International Day of Happiness: The world’s happiest and saddest countries revealed

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Since 2013, the United Nations has celebrated the International Day of Happiness on March 20 to highlight the importance of happiness in the lives of people around the world.

According to the UN, a country’s success must be judged by how happy its people are.

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The past year has been marked by global crises, including the ongoing COVID-19 pandemic, the war in Ukraine, violence against Palestinians, worldwide inflation, horrific natural disasters, and a range of climate emergencies.

With all that has ensued, what countries are the happiest? And what countries are the most unhappy?

Here are the top 10 happiest countries according to the World Happiness Report, powered by the Gallup World Poll data:

1. Finland

2. Denmark

3. Iceland

4. Israel

5. Netherlands

6. Sweden

7. Norway

8. Switzerland

9. Luxembourg

10. New Zealand

The report looks at six key factors to analyze self-reported levels of happiness across the world: social support, income, health, freedom, generosity, and absence of corruption. Governments are increasingly using this analysis to orient policies towards happiness, according to the researchers.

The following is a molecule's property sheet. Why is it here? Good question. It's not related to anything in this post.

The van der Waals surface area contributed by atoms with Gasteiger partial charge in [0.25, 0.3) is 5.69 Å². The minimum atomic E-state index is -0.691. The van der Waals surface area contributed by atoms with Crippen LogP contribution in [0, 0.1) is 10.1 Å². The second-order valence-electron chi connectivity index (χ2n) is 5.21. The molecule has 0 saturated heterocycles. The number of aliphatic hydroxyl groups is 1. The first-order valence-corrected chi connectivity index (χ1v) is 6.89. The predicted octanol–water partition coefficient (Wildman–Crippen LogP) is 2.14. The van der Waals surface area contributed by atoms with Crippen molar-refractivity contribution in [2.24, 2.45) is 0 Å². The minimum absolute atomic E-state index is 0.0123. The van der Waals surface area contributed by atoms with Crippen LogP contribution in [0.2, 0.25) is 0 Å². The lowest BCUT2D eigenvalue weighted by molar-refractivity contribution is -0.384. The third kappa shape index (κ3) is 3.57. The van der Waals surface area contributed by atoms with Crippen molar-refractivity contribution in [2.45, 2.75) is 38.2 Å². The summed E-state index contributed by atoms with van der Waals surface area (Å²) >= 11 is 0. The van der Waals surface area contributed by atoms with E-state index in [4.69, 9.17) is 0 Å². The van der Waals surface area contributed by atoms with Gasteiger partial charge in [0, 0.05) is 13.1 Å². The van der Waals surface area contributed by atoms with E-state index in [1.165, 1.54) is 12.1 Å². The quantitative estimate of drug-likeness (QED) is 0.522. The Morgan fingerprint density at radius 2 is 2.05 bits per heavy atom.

Which are the most miserable?

The report also determined which countries are the most unhappy around the world. War-torn Afghanistan and crisis-hit Lebanon remain the two unhappiest countries in the world, according to the survey.

The survey showed that almost everyone in the two countries is unhappy.

Here are the top 10 unhappiest countries, ranked by most unhappy to least unhappy:

1. Afghanistan

2. Lebanon

3. Sierra Leone

4. Zimbabwe

5. Democratic Republic of Congo

6. Botswana

7. Malawi

8. Comoros

9. Tanzania

10. Zambia

The happiest Arab countries

The UAE is the happiest Arab country in the world, ranking in at 26. This comes as no surprise since the country has made it a part of its national mission to become the happiest nation in the world.

Saudi Arabia ranks at number 30 in the world. In recent years, the Kingdom has placed enhancing the quality of life in the country at the forefront of its reforms. Under its Vision 2030 plan – put forth by Crown Prince Mohammed bin Salman – Saudi Arabia has been on transformative journey, whether its by providing better job opportunities or a range of recreational activities for all to enjoy.

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